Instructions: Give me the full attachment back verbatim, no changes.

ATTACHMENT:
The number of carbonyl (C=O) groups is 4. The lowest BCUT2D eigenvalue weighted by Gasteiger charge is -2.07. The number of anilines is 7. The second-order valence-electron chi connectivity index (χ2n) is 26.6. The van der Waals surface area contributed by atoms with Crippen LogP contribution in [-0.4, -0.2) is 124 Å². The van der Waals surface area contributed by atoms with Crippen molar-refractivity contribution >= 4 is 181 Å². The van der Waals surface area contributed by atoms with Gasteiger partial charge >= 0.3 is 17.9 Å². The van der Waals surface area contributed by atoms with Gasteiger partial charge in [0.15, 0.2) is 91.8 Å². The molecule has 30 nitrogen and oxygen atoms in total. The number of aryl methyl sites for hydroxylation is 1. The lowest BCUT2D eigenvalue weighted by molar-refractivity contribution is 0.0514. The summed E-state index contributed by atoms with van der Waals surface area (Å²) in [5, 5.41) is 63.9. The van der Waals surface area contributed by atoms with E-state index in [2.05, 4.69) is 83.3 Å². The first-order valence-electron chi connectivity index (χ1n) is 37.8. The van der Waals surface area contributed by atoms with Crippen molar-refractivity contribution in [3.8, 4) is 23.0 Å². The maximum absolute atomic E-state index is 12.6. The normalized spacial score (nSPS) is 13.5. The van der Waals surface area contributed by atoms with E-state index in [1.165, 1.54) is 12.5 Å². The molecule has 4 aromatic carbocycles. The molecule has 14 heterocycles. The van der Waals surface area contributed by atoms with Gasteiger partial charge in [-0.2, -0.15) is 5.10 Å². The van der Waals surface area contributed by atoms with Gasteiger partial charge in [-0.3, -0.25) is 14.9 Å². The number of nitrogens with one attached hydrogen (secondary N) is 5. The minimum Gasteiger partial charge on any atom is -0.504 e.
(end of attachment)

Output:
The number of carbonyl (C=O) groups is 4. The lowest BCUT2D eigenvalue weighted by Gasteiger charge is -2.07. The number of anilines is 7. The second-order valence-electron chi connectivity index (χ2n) is 26.6. The van der Waals surface area contributed by atoms with Crippen LogP contribution in [-0.4, -0.2) is 124 Å². The van der Waals surface area contributed by atoms with Crippen molar-refractivity contribution >= 4 is 181 Å². The van der Waals surface area contributed by atoms with Gasteiger partial charge >= 0.3 is 17.9 Å². The van der Waals surface area contributed by atoms with Gasteiger partial charge in [0.15, 0.2) is 91.8 Å². The molecule has 30 nitrogen and oxygen atoms in total. The number of aryl methyl sites for hydroxylation is 1. The lowest BCUT2D eigenvalue weighted by molar-refractivity contribution is 0.0514. The summed E-state index contributed by atoms with van der Waals surface area (Å²) in [5, 5.41) is 63.9. The van der Waals surface area contributed by atoms with E-state index in [2.05, 4.69) is 83.3 Å². The first-order valence-electron chi connectivity index (χ1n) is 37.8. The van der Waals surface area contributed by atoms with Crippen molar-refractivity contribution in [3.8, 4) is 23.0 Å². The maximum absolute atomic E-state index is 12.6. The normalized spacial score (nSPS) is 13.5. The van der Waals surface area contributed by atoms with E-state index in [1.165, 1.54) is 12.5 Å². The molecule has 4 aromatic carbocycles. The molecule has 14 heterocycles. The van der Waals surface area contributed by atoms with Gasteiger partial charge in [-0.2, -0.15) is 5.10 Å². The van der Waals surface area contributed by atoms with Gasteiger partial charge in [-0.3, -0.25) is 14.9 Å². The number of nitrogens with one attached hydrogen (secondary N) is 5. The minimum Gasteiger partial charge on any atom is -0.504 e.